Rawlings Lowndes, 2013, by Kim Alsbrooks
I tend to take artist’s statements with a grain of salt, so when Kim Alsbrooks writes, “The White Trash Series was developed while living in the South out of frustration with some of the prevailing ideologies, in particular, class distinction,” the skeptic rises in me. But the work is more fun than the artist’s statement would have you believe.
Jane, 2014, by Kim Alsbrooks
After all, the artist is like a bowerbird, always collecting and repurposing junk. Who hasn’t seen flattened aluminum cans in the street and wondered how they could be useful? Like all metal painting surfaces, they’re inert and stable, so I guess they’d make a great painting surface.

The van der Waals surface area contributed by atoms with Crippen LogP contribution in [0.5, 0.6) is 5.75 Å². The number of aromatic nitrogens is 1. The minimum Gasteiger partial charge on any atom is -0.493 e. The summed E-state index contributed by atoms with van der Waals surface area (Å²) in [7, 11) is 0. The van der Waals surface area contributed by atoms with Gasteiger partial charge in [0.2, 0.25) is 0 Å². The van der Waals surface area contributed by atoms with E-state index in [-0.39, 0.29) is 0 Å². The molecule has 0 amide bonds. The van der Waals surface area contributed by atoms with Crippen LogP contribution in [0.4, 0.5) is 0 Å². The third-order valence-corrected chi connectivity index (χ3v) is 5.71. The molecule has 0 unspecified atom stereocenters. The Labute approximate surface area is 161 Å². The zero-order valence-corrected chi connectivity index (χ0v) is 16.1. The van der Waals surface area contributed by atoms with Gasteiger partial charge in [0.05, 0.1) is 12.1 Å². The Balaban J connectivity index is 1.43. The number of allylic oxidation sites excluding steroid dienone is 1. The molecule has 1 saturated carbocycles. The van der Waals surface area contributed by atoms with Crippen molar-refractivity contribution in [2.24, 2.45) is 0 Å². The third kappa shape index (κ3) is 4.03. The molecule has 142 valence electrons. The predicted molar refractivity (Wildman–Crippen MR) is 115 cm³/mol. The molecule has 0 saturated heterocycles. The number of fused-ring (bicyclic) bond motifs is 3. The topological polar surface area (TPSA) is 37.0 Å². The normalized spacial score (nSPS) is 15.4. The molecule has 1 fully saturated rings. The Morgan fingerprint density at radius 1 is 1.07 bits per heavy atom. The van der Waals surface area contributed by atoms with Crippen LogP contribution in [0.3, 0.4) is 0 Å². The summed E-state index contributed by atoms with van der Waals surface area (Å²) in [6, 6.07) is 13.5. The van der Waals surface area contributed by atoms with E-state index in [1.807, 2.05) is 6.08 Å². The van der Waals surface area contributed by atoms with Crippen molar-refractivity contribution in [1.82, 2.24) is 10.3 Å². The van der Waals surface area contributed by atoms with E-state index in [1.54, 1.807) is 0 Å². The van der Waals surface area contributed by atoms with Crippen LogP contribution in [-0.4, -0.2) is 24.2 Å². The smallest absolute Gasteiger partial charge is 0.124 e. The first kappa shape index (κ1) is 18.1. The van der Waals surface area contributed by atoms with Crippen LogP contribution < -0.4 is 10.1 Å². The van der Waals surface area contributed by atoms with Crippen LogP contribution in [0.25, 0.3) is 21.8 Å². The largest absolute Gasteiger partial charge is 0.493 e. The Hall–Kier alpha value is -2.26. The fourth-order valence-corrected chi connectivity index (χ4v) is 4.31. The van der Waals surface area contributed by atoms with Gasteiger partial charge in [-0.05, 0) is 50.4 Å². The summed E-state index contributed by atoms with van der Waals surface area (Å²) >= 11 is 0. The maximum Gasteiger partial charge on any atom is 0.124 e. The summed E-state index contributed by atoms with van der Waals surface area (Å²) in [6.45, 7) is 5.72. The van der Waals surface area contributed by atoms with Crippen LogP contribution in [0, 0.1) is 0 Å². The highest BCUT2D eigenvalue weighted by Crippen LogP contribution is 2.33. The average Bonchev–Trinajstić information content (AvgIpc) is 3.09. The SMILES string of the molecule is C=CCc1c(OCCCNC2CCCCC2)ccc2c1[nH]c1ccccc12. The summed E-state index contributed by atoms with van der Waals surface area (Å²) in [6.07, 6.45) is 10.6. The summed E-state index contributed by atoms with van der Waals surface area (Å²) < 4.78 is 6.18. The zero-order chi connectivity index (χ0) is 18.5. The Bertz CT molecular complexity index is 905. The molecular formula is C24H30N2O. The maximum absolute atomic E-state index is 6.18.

|Adriana on Fanta Orange, 2014, by Kim Alsbrooks|
I really think her work is more about the juxtaposition of old and new than about Southern class distinctions. But as a base for landscapes, they would be awfully powerful. I see flattened cans all the time on my perambulations; maybe I’ll give this a try. After all, art is largely appropriation, right?
There are still a few openings in my 2014 workshop in Belfast, ME. Information is available here.